Nitrate from Drinking Water and Diet and Bladder Cancer Among Postmenopausal Women in Iowa

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Tuesday, November 1, 2016
Rena R. Jones
Peter J. Weyer
Curt T. DellaValle
Maki Inoue-Choi
Kristin E. Anderson
Kenneth P. Cantor
Stuart Krasner
Kim Robien
Laura E. Beane Freeman
Debra T. Silverman
Mary H. Ward
Journal Title: 
Environmental Health Perspectives

Nitrate is a drinking water contaminant arising from agricultural sources, and it is a precursor in the endogenous formation of N-nitroso compounds (NOC), which are possible bladder carcinogens.

We investigated the ingestion of nitrate and nitrite from drinking water and diet and bladder cancer risk in women.

We identified incident bladder cancers among a cohort of 34,708 postmenopausal women in Iowa (1986–2010). Dietary nitrate and nitrite intakes were estimated from a baseline food frequency questionnaire. Drinking water source and duration were assessed in a 1989 follow-up. For women using public water supplies (PWS) > 10 years (n = 15,577), we estimated average nitrate (NO3-N) and total trihalomethane (TTHM) levels and the number of years exceeding one-half the maximum contaminant level (NO3-N: 5 mg/L, TTHM: 40 μg/mL) from historical monitoring data. We computed hazard ratios (HRs) and 95% confidence intervals (CIs), and assessed nitrate interactions with TTHM and with modifiers of NOC formation (smoking, vitamin C).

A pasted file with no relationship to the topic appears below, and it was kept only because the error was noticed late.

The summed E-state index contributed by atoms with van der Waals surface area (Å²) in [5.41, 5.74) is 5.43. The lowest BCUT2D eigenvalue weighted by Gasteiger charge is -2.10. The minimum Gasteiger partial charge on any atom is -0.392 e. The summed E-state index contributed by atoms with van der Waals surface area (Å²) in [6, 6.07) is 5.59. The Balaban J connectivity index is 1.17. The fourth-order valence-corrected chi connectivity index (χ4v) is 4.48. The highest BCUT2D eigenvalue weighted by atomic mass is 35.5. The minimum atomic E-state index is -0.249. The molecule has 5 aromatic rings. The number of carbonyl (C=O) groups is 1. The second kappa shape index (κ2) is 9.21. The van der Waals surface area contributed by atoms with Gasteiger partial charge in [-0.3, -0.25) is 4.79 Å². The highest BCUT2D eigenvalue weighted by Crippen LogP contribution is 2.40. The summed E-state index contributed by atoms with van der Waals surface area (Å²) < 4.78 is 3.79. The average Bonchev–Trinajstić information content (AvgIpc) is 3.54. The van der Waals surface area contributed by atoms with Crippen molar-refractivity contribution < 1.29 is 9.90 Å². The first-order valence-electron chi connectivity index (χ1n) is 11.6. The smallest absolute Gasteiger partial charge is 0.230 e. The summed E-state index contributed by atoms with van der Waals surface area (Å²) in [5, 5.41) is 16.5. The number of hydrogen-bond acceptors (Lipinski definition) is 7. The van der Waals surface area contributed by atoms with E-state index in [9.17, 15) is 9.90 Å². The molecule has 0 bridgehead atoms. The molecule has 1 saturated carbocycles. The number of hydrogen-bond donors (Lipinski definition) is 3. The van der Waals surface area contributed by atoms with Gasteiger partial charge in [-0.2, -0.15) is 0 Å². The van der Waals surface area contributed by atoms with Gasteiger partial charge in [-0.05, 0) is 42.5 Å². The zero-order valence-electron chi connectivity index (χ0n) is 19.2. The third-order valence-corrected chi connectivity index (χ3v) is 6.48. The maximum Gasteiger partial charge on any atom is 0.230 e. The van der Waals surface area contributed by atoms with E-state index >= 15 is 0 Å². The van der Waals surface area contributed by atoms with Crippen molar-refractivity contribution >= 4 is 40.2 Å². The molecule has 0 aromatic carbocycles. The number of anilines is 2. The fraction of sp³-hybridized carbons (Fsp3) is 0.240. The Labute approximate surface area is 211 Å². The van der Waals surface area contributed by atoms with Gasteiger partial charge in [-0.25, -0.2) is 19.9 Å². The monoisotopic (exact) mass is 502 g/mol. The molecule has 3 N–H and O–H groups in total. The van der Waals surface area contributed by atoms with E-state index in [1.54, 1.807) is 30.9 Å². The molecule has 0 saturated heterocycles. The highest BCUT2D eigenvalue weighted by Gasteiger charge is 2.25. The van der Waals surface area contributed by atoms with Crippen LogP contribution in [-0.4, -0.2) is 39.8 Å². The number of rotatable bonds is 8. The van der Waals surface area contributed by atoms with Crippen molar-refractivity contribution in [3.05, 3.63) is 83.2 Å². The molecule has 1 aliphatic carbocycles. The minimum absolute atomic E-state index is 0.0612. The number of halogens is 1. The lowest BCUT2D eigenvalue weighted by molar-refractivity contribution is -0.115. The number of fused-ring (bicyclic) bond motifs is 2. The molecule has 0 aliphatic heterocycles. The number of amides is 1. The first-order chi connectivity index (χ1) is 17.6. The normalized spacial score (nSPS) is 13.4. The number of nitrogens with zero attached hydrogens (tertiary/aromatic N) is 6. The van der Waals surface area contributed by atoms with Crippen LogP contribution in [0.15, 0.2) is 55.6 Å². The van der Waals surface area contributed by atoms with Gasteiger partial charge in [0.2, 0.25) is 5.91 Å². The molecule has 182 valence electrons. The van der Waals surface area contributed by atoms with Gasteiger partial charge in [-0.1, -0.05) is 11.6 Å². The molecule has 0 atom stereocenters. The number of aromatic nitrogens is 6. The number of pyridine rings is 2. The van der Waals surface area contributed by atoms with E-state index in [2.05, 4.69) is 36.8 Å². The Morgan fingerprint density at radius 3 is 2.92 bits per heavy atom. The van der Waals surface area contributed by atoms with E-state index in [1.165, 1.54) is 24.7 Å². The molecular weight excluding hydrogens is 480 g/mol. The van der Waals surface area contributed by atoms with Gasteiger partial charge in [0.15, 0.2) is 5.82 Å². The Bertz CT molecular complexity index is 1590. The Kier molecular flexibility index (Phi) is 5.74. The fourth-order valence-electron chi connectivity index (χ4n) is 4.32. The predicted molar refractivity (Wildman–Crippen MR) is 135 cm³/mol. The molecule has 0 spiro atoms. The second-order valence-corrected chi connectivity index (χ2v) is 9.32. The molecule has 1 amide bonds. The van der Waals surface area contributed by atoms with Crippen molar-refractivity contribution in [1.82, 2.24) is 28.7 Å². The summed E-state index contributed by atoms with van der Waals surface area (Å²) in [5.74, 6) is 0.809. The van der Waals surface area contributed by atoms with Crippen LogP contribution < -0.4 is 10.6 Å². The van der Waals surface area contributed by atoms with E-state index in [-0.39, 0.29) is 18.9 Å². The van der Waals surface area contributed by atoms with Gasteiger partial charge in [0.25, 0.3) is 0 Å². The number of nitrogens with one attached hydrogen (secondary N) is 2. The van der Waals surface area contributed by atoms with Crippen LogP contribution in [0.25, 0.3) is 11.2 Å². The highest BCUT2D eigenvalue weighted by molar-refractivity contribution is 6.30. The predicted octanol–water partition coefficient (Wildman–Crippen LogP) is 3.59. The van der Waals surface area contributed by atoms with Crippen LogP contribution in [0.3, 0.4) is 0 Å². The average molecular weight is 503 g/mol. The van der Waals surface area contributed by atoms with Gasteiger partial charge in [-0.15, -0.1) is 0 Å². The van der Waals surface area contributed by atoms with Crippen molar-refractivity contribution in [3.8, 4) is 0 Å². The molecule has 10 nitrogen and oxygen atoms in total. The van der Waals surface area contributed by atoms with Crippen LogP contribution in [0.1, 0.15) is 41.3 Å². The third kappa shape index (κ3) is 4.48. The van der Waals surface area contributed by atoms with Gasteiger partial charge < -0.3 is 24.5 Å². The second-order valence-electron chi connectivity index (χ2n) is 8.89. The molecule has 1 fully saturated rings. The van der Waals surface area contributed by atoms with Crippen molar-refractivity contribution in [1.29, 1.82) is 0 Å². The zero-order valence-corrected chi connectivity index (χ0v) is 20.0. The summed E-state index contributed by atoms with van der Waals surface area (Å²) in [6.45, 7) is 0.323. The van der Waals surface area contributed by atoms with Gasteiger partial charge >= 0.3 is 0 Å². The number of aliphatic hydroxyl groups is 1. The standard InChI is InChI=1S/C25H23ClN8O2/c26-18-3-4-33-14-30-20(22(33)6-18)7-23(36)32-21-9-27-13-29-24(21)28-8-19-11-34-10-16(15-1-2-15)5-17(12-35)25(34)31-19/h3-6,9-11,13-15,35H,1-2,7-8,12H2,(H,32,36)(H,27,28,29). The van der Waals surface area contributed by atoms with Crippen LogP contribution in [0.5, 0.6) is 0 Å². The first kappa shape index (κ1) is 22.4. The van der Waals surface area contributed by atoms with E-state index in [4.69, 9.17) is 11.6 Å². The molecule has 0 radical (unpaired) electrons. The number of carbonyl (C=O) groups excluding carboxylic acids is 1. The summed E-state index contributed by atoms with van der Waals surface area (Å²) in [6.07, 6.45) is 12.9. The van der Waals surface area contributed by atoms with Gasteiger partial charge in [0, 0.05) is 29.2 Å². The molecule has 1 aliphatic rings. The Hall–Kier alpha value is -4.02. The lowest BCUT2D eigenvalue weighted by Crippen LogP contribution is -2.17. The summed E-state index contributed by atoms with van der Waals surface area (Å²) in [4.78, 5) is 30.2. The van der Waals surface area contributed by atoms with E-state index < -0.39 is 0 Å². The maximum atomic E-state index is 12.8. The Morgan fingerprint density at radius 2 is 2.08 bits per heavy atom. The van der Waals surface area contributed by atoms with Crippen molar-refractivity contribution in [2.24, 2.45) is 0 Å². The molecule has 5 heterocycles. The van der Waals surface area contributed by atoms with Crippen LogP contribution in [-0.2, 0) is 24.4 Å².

We identified 258 bladder cancer cases, including 130 among women > 10 years at their PWS. In multivariable-adjusted models, we observed nonsignificant associations among women in the highest versus lowest quartile of average drinking water nitrate concentration (HR = 1.48; 95% CI: 0.92, 2.40; ptrend = 0.11), and we found significant associations among those exposed ≥ 4 years to drinking water with > 5 mg/L NO3-N (HR = 1.62; 95% CI: 1.06, 2.47; ptrend = 0.03) compared with women having 0 years of comparable exposure. TTHM adjustment had little influence on associations, and we observed no modification by vitamin C intake. Relative to a common reference group of never smokers with the lowest nitrate exposures, associations were strongest for current smokers with the highest nitrate exposures (HR = 3.67; 95% CI: 1.43, 9.38 for average water NO3-N and HR = 3.48; 95% CI: 1.20, 10.06 and ≥ 4 years > 5 mg/L, respectively). Dietary nitrate and nitrite intakes were not associated with bladder cancer.

Long-term ingestion of elevated nitrate in drinking water was associated with an increased risk of bladder cancer among postmenopausal women.


Jones RR, Weyer PJ, DellaValle CT, Inoue-Choi M, Anderson KE, Cantor KP, Krasner S, Robien K, Beane Freeman LE, Silverman DT, Ward MH. 2016. Nitrate from drinking water and diet and bladder cancer among postmenopausal women in Iowa. Environ Health Perspect 124:1751–1758; DOI: 10.1289/EHP191